Diagnos-techs Expanded G.I. Health profile, which uses culturing methods, and samples saliva as well as stools. It requires an order from a physician. The Metametrix G.I. Function
    profile uses DNA analysis to identify bacteria, yeasts, and parasites. It is available from some physicians or from directlabs.com. There are also other comprehensive stool tests
    offered by Genova Diagnostics and Doctor's Data Lab, also available from directlabs.com If the digestive system is not doing well, this usually needs to be dealt with in order for the
    methylation treatment to be successful.


    Best regards,

    Rich


    Methylation Pathways Panel

    This panel will indicate whether a person has a partial methylation cycle block and/or glutathione depletion. I recommend that this panel be run before deciding whether to consider treatment for lifting the methylation cycle block. I am not associated with the lab that offers this panel.

    The panel requires an order from a physician or a chiropractor. The best way to order the panel is by fax, on a clinicians letterhead.


    Available from:

    Health Diagnostics and Research Institute
    540 Bordentown Avenue, Suite 2300
    South Amboy, NJ 08879
    USA
    Phone: (732) 721-1234
    Fax: (732) 525-3288

    Email: lab@vitdiag.com

    Lab Director: Elizabeth Valentine, M.D.

    Dr. Tapan Audhya, Ph.D., is willing to help clinicians with interpretation of the panel by phone, or you can use the following interpretive guide:


    March 25, 2012


    Interpretation of Results of the Methylation Pathways Panel

    by
    Richard A. Van Konynenburg, Ph.D.
    Independent Researcher
    (richvank@aol.com)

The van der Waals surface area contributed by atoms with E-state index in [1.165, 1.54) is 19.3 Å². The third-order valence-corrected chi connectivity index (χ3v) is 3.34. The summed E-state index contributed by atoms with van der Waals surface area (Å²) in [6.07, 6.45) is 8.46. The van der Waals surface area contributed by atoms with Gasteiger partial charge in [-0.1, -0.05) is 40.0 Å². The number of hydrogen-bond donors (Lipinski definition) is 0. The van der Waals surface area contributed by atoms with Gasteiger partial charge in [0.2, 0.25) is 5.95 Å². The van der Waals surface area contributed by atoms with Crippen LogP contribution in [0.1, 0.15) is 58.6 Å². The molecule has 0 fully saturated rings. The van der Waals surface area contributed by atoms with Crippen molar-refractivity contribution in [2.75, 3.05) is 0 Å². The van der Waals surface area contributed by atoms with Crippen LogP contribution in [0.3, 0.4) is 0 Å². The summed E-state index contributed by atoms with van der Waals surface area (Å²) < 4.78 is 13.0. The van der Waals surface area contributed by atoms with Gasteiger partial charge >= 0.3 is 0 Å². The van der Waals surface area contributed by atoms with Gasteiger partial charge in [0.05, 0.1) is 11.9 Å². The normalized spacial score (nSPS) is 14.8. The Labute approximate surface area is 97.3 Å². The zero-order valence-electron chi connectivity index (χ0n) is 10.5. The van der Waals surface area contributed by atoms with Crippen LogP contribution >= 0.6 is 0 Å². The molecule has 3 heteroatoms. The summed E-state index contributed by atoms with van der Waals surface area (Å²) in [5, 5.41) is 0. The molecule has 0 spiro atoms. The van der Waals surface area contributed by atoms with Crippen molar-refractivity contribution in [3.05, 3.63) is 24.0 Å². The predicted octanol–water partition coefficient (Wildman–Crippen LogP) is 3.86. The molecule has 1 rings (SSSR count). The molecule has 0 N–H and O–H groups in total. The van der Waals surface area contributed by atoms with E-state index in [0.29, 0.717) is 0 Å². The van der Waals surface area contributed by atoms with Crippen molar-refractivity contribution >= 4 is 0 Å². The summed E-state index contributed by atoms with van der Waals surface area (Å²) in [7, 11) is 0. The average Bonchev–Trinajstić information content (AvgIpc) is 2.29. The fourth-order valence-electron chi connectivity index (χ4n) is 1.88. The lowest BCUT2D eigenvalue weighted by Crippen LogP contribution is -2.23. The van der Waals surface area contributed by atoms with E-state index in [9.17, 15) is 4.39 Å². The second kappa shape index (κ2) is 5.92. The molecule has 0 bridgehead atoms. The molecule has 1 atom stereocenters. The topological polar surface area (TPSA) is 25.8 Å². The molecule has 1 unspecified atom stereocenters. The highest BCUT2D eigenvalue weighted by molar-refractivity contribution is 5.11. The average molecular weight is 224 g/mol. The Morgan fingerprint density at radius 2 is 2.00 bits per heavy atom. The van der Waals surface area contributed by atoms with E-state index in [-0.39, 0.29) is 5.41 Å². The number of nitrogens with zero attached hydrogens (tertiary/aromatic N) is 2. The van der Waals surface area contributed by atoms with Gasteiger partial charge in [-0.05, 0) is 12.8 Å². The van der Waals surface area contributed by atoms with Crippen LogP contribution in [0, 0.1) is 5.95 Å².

Disclaimer: The Methylation Pathways Panel is offered by the European Laboratory of Nutrients in the Netherlands and the Health Diagnostics and Research Institute in New Jersey, USA. I am not affiliated with these laboratories, but have been a user of this panel, and have written these suggestions at the request of Tapan Audhya, Ph.D., Director of Research for the Health Diagnostics lab, for the benefit of physicians who may not be familiar with this panel. My suggestions for the interpretation of results of the panel are based on my study of the biochemistry involved, on my own experience with interpreting panel results as part of the analysis of a fairly large number of cases of myalgic encephalomyelitis/chronic fatigue syndrome (ME/CFS) over the past four years, and on discussion of some of the issues with Dr. Audhya. I am a researcher, not a licensed physician. Treatment decisions based on the results of applying this panel and its interpretation to individual cases are the responsibility of the treating physician.

    Application: In addition to being useful in analyzing cases of ME/CFS, this panel can also be usefully applied to cases of autism and other disorders that involve abnormalities in glutathione, methylation and the folate metabolism.

    The panel includes measurement of two forms of glutathione (reduced and oxidized), S-adenosylmethionine (SAMe), S-adenosylhomocysteine (SAH), adenosine, and seven folate derivatives.

    According to Dr. Audhya (personal communication), the reference ranges shown on the lab reports for each of these metabolites were derived from measurements on at least 120 healthy male and female volunteer medical students from ages 20 to 40, non-smoking, and with no known chronic diseases. The reference ranges extend to plus and minus two standard deviations from the mean of these measurements.

    Glutathione (reduced): This is a measurement of the concentration of the
    chemically reduced (active) form of glutathione (abbreviated GSH) in the blood
    plasma. The reference range is 3.8 to 5.5 micromoles per liter.